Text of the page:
Solar irradiance variations are thought to affect the Earth's climate system, although it is still controversial to what extent (Eddy 1977; Kelly & Wigley 1992). Current models of past solar irradiance on time-scales longer than the solar cycle generally use as a proxy of facular emission (Foukal & Lean 1990, Zhang et al. 1994, Lean et al. 1995). Our analysis, however, indicates that may not be the most appropriate parameter to track facular variations on time scales longer than the solar cycle. Other possible proxies of facular brightening show significant inter-cycle variations relative to . In particular, they all exhibit a prominent increase of facular emission during cycle 16 and to a lesser extent cycle 17. Consequently, the above models tend to underestimate the contribution of facular emission to total irradiance during the 1920s and 1930s.
This may have important consequences, since on time-scales longer than months, facular emission is the major contributor to irradiance variations over a solar cycle (Fröhlich & Pap 1989). In addition, it has been proposed that gradual brightness variations of the quiet Sun also follow a facular index (Zhang et al. 1994; Lean et al. 1995).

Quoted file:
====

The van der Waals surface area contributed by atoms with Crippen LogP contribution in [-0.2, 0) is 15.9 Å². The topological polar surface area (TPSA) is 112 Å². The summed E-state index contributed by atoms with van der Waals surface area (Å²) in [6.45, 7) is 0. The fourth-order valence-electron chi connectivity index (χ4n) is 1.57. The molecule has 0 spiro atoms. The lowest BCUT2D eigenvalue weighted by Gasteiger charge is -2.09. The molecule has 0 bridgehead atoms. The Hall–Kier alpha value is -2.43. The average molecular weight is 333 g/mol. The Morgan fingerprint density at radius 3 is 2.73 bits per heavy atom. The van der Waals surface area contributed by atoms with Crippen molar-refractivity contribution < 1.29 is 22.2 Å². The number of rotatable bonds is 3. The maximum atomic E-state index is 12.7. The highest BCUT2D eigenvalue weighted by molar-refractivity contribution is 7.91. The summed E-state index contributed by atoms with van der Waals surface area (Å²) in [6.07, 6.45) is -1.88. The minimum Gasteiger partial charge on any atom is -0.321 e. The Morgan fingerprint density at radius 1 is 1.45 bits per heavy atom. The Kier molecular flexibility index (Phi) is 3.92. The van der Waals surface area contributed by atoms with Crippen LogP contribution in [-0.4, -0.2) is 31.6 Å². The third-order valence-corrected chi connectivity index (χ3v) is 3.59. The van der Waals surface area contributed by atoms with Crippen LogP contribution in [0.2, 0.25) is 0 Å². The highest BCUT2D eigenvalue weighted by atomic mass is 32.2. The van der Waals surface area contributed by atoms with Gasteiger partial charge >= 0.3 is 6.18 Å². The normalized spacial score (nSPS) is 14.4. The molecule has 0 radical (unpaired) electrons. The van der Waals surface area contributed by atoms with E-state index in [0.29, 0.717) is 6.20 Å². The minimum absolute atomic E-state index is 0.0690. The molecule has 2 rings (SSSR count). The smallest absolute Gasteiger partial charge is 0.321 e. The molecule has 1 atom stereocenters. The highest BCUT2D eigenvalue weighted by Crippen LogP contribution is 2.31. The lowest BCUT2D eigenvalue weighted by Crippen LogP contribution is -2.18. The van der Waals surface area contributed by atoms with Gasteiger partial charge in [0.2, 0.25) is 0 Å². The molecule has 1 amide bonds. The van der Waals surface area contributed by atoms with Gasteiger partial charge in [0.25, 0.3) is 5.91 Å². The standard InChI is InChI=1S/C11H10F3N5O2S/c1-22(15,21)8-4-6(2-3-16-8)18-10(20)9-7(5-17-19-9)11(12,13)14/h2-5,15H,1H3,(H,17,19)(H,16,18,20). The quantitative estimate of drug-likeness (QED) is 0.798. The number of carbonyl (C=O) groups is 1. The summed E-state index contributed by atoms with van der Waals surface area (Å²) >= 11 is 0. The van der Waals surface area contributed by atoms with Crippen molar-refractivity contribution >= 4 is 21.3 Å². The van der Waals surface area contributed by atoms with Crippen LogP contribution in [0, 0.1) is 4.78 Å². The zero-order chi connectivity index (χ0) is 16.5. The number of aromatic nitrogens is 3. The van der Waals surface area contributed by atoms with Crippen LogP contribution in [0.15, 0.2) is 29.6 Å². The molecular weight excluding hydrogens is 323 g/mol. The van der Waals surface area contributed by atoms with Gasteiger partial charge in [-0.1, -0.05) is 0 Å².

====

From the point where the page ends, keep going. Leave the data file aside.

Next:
In this context it is interesting that lags the global land/sea surface temperature (as provided by the International Panel on Climate change IPCC), leading to a problem of causality between Earth's climate change and solar activity. Increased facular emission during cycle 16 (and 17) may conceivably contribute to resolving this dilemma. Detailed reconstructions of solar brightness over the past century, taking inter-cycle variations into account, are needed to answer this question in a satisfactory manner, however. This is because the contribution of active regions to total irradiance variations is dictated by a delicate balance between the darkening caused by sunspots and the brightening due to faculae. Any change in this balance can cause disproportionately large changes in irradiance. Reconstructions of solar irradiance variations taking our composite facular index into account are beyond the scope of this paper and are presented by Solanki & Fligge (1998).
Finally, we wish to point out that since all the proxies considered here only or mainly provide information on active regions, our final facular proxy is not a priori a direct indicator of the long-term behavior of the network or possible brightenings caused by intra-network magnetic fields. This proxy is also not sensitive to changes in the brightness of the quiet Sun due to, e.g., variations in convective properties. There is indirect evidence, however, that a facular proxy such as ours may track such quiet-Sun contributions to long-term irradiance variations (Zhang et al. 1994; Lean et al. 1995; Baliunas & Soon 1995).
© European Southern Observatory (ESO) 1998
Online publication: March 30, 1998